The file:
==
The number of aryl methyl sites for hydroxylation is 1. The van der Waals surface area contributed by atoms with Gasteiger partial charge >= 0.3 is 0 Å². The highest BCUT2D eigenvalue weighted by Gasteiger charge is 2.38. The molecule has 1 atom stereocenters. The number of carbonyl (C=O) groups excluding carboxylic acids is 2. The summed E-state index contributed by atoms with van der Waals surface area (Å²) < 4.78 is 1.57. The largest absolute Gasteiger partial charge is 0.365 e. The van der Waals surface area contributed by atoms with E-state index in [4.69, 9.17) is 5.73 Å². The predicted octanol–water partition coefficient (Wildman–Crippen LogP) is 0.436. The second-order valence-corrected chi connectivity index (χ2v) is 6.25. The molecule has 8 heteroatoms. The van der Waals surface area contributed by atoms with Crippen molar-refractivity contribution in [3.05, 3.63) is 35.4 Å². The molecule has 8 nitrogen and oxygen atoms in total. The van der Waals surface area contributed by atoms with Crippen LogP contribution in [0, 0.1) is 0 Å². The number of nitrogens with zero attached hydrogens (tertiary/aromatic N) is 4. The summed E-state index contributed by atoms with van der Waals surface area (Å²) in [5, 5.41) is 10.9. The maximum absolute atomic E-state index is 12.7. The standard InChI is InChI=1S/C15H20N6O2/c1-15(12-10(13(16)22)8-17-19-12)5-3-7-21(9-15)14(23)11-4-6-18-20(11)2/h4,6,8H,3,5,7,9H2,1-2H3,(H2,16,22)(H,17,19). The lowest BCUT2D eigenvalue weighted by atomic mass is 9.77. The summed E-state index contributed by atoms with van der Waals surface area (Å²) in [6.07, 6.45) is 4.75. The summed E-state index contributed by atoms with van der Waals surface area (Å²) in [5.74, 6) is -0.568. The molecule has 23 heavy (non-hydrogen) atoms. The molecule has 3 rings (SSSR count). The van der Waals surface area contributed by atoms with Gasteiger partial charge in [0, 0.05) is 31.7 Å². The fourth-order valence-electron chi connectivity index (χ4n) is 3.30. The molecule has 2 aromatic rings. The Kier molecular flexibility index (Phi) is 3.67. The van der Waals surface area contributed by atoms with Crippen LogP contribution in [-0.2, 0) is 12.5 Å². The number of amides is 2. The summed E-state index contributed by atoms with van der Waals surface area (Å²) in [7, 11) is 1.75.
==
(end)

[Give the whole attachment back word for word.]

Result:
The number of aryl methyl sites for hydroxylation is 1. The van der Waals surface area contributed by atoms with Gasteiger partial charge >= 0.3 is 0 Å². The highest BCUT2D eigenvalue weighted by Gasteiger charge is 2.38. The molecule has 1 atom stereocenters. The number of carbonyl (C=O) groups excluding carboxylic acids is 2. The summed E-state index contributed by atoms with van der Waals surface area (Å²) < 4.78 is 1.57. The largest absolute Gasteiger partial charge is 0.365 e. The van der Waals surface area contributed by atoms with E-state index in [4.69, 9.17) is 5.73 Å². The predicted octanol–water partition coefficient (Wildman–Crippen LogP) is 0.436. The second-order valence-corrected chi connectivity index (χ2v) is 6.25. The molecule has 8 heteroatoms. The van der Waals surface area contributed by atoms with Crippen molar-refractivity contribution in [3.05, 3.63) is 35.4 Å². The molecule has 8 nitrogen and oxygen atoms in total. The van der Waals surface area contributed by atoms with Crippen LogP contribution in [0, 0.1) is 0 Å². The number of nitrogens with zero attached hydrogens (tertiary/aromatic N) is 4. The summed E-state index contributed by atoms with van der Waals surface area (Å²) in [5, 5.41) is 10.9. The maximum absolute atomic E-state index is 12.7. The standard InChI is InChI=1S/C15H20N6O2/c1-15(12-10(13(16)22)8-17-19-12)5-3-7-21(9-15)14(23)11-4-6-18-20(11)2/h4,6,8H,3,5,7,9H2,1-2H3,(H2,16,22)(H,17,19). The lowest BCUT2D eigenvalue weighted by atomic mass is 9.77. The summed E-state index contributed by atoms with van der Waals surface area (Å²) in [6.07, 6.45) is 4.75. The summed E-state index contributed by atoms with van der Waals surface area (Å²) in [5.74, 6) is -0.568. The molecule has 23 heavy (non-hydrogen) atoms. The molecule has 3 rings (SSSR count). The van der Waals surface area contributed by atoms with Gasteiger partial charge in [0, 0.05) is 31.7 Å². The fourth-order valence-electron chi connectivity index (χ4n) is 3.30. The molecule has 2 aromatic rings. The Kier molecular flexibility index (Phi) is 3.67. The van der Waals surface area contributed by atoms with Crippen LogP contribution in [-0.2, 0) is 12.5 Å². The number of amides is 2. The summed E-state index contributed by atoms with van der Waals surface area (Å²) in [7, 11) is 1.75.